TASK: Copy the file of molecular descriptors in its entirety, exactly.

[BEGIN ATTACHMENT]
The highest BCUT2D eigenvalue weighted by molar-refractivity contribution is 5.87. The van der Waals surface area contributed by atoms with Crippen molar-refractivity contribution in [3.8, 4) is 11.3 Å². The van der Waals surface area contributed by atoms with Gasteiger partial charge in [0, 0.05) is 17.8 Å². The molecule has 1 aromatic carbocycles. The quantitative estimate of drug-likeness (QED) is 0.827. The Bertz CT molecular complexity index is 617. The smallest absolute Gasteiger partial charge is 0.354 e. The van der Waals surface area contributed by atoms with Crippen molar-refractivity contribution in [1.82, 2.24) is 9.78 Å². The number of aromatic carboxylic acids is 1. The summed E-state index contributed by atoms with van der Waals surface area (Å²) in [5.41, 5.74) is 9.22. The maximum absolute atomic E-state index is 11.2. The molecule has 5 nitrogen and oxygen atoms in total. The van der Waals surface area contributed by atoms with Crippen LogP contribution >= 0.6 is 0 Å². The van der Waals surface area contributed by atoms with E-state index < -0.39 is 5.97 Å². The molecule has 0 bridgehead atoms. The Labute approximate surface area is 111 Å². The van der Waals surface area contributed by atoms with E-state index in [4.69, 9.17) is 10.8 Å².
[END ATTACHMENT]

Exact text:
The highest BCUT2D eigenvalue weighted by molar-refractivity contribution is 5.87. The van der Waals surface area contributed by atoms with Crippen molar-refractivity contribution in [3.8, 4) is 11.3 Å². The van der Waals surface area contributed by atoms with Gasteiger partial charge in [0, 0.05) is 17.8 Å². The molecule has 1 aromatic carbocycles. The quantitative estimate of drug-likeness (QED) is 0.827. The Bertz CT molecular complexity index is 617. The smallest absolute Gasteiger partial charge is 0.354 e. The van der Waals surface area contributed by atoms with Crippen molar-refractivity contribution in [1.82, 2.24) is 9.78 Å². The number of aromatic carboxylic acids is 1. The summed E-state index contributed by atoms with van der Waals surface area (Å²) in [5.41, 5.74) is 9.22. The maximum absolute atomic E-state index is 11.2. The molecule has 5 nitrogen and oxygen atoms in total. The van der Waals surface area contributed by atoms with Crippen LogP contribution >= 0.6 is 0 Å². The van der Waals surface area contributed by atoms with E-state index < -0.39 is 5.97 Å². The molecule has 0 bridgehead atoms. The Labute approximate surface area is 111 Å². The van der Waals surface area contributed by atoms with E-state index in [4.69, 9.17) is 10.8 Å².